Cat on a Hot Tin Roof is a play about the destructive, fatal power of lies, about how people lie in order to maintain societal harmony and to not disturb preconceived notions, and about the difficulty families have with telling the truth. Brick Pollitt is stuck in a constant state of disgust and discontent due to a lie he perpetuated, and to a truth he suppressed in the service of adhering to proper societal codes. We find that a family functions in much the same way that society does: it possesses strict definitions of what one should or should not be. The lie that eats away at the heart of the play is Brick's denial of Skipper's love for him.
The encroachment of death in Cat inspires honesty and truth-telling.
In order for characters to tell the truth in Cat, they must be willing to deviate from society's vision of "normal" and "appropriate."
In Cat on a Hot Tin Roof, dreams are essential, and each character dreams differently. Some perceive money to be the carrot that they pursue. Others crave love and physical affection. Still others want invincibility and everlasting life. We watch what happens when characters realize that their dreams are too distant to be real. We watch characters wake up to the absence of their dreams. Some fight, while others drown in this absence. In each case, dreams are made of either money, love, or death. Failed dreams and plans compel characters to act in strange ways, employing Survivor-like tactics. At the end of the play, we see a hope come to fruition via a lie. In this way, we wonder whether dreams can come true any other way.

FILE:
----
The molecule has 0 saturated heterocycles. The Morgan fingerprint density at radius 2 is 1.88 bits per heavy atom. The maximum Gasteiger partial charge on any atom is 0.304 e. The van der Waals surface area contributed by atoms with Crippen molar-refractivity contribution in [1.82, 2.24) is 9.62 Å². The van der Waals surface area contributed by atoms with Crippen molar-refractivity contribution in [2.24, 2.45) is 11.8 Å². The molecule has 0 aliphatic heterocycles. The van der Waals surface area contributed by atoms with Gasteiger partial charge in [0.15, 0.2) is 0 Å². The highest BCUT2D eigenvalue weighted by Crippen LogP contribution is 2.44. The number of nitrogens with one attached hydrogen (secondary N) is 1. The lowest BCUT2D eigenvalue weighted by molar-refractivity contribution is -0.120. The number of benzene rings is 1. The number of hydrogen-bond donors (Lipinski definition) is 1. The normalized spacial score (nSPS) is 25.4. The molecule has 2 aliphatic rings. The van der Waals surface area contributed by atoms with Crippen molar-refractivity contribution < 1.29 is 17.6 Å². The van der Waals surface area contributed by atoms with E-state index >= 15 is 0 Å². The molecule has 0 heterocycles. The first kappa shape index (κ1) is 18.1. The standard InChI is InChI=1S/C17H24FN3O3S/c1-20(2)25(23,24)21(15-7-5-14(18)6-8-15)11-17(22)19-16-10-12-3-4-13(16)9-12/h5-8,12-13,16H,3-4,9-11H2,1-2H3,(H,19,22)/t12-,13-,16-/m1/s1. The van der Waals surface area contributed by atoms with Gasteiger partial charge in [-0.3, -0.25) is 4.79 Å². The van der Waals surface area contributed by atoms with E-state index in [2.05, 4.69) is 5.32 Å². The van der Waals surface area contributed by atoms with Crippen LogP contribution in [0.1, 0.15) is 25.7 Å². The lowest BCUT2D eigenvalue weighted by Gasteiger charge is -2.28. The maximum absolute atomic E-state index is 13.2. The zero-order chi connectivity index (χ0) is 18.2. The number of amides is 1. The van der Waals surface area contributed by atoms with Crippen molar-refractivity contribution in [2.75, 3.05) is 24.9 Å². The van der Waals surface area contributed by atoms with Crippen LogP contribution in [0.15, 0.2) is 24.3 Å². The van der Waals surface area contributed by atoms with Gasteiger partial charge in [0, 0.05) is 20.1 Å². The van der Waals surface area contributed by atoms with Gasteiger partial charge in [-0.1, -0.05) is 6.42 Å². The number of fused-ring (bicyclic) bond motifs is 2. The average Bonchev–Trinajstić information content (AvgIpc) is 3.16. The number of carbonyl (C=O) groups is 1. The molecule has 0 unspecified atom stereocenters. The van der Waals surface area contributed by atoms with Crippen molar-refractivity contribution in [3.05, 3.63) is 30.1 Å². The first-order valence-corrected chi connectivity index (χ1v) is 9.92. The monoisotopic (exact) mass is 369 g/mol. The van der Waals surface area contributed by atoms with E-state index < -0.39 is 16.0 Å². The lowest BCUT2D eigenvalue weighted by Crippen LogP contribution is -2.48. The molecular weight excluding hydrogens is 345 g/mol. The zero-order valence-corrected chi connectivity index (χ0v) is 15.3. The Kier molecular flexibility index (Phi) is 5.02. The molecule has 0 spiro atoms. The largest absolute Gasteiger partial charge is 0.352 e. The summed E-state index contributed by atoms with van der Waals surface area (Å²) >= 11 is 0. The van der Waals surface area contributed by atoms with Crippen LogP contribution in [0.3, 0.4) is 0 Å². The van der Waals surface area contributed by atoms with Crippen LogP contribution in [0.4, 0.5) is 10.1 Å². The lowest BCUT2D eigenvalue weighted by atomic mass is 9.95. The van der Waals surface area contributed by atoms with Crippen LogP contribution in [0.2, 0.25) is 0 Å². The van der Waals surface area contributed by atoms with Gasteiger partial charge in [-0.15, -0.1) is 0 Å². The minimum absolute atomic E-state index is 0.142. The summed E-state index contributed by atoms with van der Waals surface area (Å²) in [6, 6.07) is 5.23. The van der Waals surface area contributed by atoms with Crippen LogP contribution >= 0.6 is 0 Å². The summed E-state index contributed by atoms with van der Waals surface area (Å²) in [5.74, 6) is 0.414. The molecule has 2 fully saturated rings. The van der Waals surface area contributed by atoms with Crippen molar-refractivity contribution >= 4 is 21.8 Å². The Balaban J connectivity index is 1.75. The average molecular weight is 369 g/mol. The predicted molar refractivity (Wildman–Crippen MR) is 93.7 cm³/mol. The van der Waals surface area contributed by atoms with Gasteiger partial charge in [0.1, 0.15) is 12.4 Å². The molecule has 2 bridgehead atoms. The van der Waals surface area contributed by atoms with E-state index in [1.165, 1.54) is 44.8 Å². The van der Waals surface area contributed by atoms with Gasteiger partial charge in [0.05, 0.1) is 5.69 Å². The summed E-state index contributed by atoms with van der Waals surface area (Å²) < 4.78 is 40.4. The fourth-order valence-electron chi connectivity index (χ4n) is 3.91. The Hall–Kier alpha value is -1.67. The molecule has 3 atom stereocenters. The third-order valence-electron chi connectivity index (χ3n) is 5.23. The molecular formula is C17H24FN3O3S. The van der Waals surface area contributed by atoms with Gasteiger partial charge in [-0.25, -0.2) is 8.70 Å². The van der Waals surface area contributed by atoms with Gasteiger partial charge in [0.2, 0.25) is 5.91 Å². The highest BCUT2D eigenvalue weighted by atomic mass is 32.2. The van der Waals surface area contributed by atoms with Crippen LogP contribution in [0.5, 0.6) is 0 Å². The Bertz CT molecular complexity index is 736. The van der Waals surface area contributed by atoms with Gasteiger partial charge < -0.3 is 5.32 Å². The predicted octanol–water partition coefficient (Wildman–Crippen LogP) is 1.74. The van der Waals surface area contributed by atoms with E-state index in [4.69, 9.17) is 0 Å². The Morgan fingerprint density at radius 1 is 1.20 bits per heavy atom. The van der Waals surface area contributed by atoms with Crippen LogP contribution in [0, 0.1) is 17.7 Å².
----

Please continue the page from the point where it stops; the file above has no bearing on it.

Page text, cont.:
Maggie is successful in achieving her hopes, dreams, and plans.
Mendacity kills Brick's dreams.
Through the presence of the African-American maids and field-hands and through the discussion of slavery, we are reminded of the horrors upon which the Pollitt household and, indeed, upon which much of America was built. The Pollitt plantation and household, which have amassed wealth and fertile land based with the benefit of slavery, are relics of America's dark past. Nearly a century after the Civil War, the plantation and family alike are degenerating.
The vision of the Old South in Cat is one of a decaying world.
If Big Daddy embodies the Old South, Maggie embodies modernity.
Death is the reason why the family has come together. Death brings out the worst in the family. It gives renewed spirit and perspective to Big Daddy at first, but it also steals them from him and makes him disappear from the play. Death is the cause for unhappiness in Brick, and it is the thing he most desires. On the contrary, Death is what Maggie runs from, and is the block upon which she sharpens her tools of survival.
The death of the patriarch, Big Daddy, signals the end of an era.
The presence of death in Cat forces characters to be honest.
We see Brick struggle with his sexual identity in a time when American society does not tolerate anything deviating from a heterosexual relationship.
Sexual Identity is presented as an ever-shifting, fluid concept in Cat.